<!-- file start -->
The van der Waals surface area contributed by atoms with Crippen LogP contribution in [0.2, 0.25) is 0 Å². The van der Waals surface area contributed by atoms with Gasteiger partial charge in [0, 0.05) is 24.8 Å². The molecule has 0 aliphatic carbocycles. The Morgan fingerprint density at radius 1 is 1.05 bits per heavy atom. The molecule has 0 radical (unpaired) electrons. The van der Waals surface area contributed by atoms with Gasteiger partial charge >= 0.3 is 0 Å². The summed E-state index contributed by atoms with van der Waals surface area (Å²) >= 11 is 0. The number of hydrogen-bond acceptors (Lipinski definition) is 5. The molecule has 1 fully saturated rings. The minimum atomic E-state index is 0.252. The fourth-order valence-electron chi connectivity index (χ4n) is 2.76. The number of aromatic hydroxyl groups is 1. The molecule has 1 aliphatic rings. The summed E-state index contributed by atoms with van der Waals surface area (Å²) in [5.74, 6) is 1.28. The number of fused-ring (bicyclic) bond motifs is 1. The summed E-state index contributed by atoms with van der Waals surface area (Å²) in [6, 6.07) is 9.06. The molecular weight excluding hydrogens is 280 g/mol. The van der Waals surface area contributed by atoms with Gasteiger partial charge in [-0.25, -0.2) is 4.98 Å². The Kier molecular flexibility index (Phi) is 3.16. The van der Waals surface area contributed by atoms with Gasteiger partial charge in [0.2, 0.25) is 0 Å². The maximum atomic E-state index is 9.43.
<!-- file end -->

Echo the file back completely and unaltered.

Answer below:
The van der Waals surface area contributed by atoms with Crippen LogP contribution in [0.2, 0.25) is 0 Å². The van der Waals surface area contributed by atoms with Gasteiger partial charge in [0, 0.05) is 24.8 Å². The molecule has 0 aliphatic carbocycles. The Morgan fingerprint density at radius 1 is 1.05 bits per heavy atom. The molecule has 0 radical (unpaired) electrons. The van der Waals surface area contributed by atoms with Gasteiger partial charge >= 0.3 is 0 Å². The summed E-state index contributed by atoms with van der Waals surface area (Å²) >= 11 is 0. The number of hydrogen-bond acceptors (Lipinski definition) is 5. The molecule has 1 fully saturated rings. The minimum atomic E-state index is 0.252. The fourth-order valence-electron chi connectivity index (χ4n) is 2.76. The number of aromatic hydroxyl groups is 1. The molecule has 1 aliphatic rings. The summed E-state index contributed by atoms with van der Waals surface area (Å²) in [5.74, 6) is 1.28. The number of fused-ring (bicyclic) bond motifs is 1. The summed E-state index contributed by atoms with van der Waals surface area (Å²) in [6, 6.07) is 9.06. The molecular weight excluding hydrogens is 280 g/mol. The van der Waals surface area contributed by atoms with Gasteiger partial charge in [-0.25, -0.2) is 4.98 Å². The Kier molecular flexibility index (Phi) is 3.16. The van der Waals surface area contributed by atoms with Gasteiger partial charge in [0.2, 0.25) is 0 Å². The maximum atomic E-state index is 9.43.